Reinforcing a tiller? - SailNet Community

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Go Back   SailNet Community > On Board > Gear & Maintenance
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  #1  
Old 04-26-2009
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Reinforcing a tiller?

My tiller is a typical laminate type, pretty old. It delaminated a bit last year, and over the winter I took it apart a bit, cleaned it up and epoxied it back together. However, I can see that the epoxy didn't hold up as well as I'd like on the very top layer, which is separating again.

So it's become obvious I need to order a replacement. What I'm wondering is if I could reinforce it in the meantime by drilling a couple of 1/4" holes down through the top and putting some stainless bolts through there to keep everything together. The bolts that hold the tiller in its bracket come in from the sides, parallel to the layers; I'm hoping that a perpendicular hold from two or three through bolts would give it enough strength to hold on for a while.

I don't see it as a permanent fix, but just something to tide me over for a week or so until the replacement arrives. The rest of the expoxy is holding well, it's just an 8" or so length of the very top layer that's come apart.

I sail the Chesapeake Bay only, up by the Patapsco River, so I'm not having to face 8' swells on the open ocean -- though I realize even the water I'm on can put out conditions to stress a rudder and tiller.

Opinions? Thanks!
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Old 04-26-2009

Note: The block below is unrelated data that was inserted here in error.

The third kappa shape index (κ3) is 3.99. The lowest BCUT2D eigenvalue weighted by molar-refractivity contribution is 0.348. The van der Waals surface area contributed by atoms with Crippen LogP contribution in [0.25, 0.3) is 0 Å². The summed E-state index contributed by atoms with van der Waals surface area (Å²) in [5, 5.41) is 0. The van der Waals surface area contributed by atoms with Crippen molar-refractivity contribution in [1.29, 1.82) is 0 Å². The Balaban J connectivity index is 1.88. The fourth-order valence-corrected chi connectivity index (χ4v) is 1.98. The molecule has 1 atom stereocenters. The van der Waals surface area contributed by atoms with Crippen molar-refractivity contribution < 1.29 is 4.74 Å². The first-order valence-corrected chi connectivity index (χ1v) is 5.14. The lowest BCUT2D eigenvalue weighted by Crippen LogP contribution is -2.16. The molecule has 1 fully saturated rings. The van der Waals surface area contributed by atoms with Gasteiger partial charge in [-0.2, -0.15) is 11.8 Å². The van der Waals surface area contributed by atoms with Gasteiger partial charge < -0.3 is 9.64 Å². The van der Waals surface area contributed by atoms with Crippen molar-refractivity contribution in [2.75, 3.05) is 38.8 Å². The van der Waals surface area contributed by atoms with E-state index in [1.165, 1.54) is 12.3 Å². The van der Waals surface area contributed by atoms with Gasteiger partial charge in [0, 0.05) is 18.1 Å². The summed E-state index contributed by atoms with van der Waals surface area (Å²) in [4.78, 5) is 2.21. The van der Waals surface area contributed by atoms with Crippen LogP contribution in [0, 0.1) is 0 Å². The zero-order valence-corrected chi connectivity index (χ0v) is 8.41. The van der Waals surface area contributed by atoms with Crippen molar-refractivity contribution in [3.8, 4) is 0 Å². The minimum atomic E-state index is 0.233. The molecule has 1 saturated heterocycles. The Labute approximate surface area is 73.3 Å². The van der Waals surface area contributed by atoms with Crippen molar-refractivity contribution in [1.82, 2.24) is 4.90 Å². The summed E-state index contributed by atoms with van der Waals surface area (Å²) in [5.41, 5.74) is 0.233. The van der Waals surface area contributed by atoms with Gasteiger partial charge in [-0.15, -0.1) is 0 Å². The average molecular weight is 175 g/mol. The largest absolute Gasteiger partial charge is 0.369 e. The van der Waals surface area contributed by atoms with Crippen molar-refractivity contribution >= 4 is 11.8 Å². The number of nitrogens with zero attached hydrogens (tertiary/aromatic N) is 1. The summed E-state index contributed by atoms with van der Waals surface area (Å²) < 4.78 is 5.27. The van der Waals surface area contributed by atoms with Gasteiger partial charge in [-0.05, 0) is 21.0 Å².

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Work some more glue into the split, and bolt it together. Probably last longer than you have the boat.
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Old 04-26-2009
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You could re-epoxy the layers and then laminate the end with a couple of layers of fiberglass cloth... I'm pretty sure it wouldn't delaminate at that point again. Drilling holes into it and putting bolts into it seems to me to be a bad idea, since that really won't add much strength, as the hole becomes a weak point.
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Old 04-26-2009
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I had the same problem. I first tried inserting a couple of hardwood dowels with Gorilla Glue to hold things together. Unfortunately, whatever was making the laminate fail wound up also rotting the dowels. I then thru bolted a big stainless bolt with large washers on either side. That did the trick. Ugly, but strong. I eventually wound up just replacing the tiller. I have had no problems with the new tiller, but I put that down to a new tiller cover that extends all the way to the back of the stock. The previous cover left the very end exposed.
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I had made a couple of tillers out of 1/4" strips and epoxied against a profile that I had made. The second one delaminated along the most curved part because I had too much clamp pressure and squeezed out too much epoxy. So what I did was take a small gouge and dig out small gouges in between the stips. I re-epoxied and it is holding up fine.
Stu
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Old 04-26-2009
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Quote:
Originally Posted by Stu01 View Post
I had made a couple of tillers out of 1/4" strips and epoxied against a profile that I had made. The second one delaminated along the most curved part because I had too much clamp pressure and squeezed out too much epoxy. So what I did was take a small gouge and dig out small gouges in between the stips. I re-epoxied and it is holding up fine.
Stu
I'll bet that's what I did as well. I really put the clamps to the tiller when I re-epoxied it, and probably squeezed out the glue.

I'll try again and also go with a 1/4" stainless thru-bolt. When I get the new tiller I'll keep that one for an emergency.
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